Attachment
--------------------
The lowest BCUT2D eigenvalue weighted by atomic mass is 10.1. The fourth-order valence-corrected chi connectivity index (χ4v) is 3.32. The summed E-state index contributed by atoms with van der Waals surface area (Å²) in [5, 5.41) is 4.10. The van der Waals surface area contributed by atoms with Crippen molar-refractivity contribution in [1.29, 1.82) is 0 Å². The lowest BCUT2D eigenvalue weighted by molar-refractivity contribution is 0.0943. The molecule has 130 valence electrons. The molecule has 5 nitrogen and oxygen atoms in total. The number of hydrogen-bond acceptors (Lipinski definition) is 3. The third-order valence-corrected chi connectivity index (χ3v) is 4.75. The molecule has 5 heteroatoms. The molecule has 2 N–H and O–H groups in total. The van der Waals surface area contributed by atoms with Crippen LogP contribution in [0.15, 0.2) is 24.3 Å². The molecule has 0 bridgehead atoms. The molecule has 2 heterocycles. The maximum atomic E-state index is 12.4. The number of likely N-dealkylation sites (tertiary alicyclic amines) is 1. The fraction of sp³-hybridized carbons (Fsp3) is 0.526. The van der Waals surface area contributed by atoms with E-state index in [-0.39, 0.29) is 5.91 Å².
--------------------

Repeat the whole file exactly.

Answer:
The lowest BCUT2D eigenvalue weighted by atomic mass is 10.1. The fourth-order valence-corrected chi connectivity index (χ4v) is 3.32. The summed E-state index contributed by atoms with van der Waals surface area (Å²) in [5, 5.41) is 4.10. The van der Waals surface area contributed by atoms with Crippen molar-refractivity contribution in [1.29, 1.82) is 0 Å². The lowest BCUT2D eigenvalue weighted by molar-refractivity contribution is 0.0943. The molecule has 130 valence electrons. The molecule has 5 nitrogen and oxygen atoms in total. The number of hydrogen-bond acceptors (Lipinski definition) is 3. The third-order valence-corrected chi connectivity index (χ3v) is 4.75. The molecule has 5 heteroatoms. The molecule has 2 N–H and O–H groups in total. The van der Waals surface area contributed by atoms with Crippen LogP contribution in [0.15, 0.2) is 24.3 Å². The molecule has 0 bridgehead atoms. The molecule has 2 heterocycles. The maximum atomic E-state index is 12.4. The number of likely N-dealkylation sites (tertiary alicyclic amines) is 1. The fraction of sp³-hybridized carbons (Fsp3) is 0.526. The van der Waals surface area contributed by atoms with E-state index in [-0.39, 0.29) is 5.91 Å².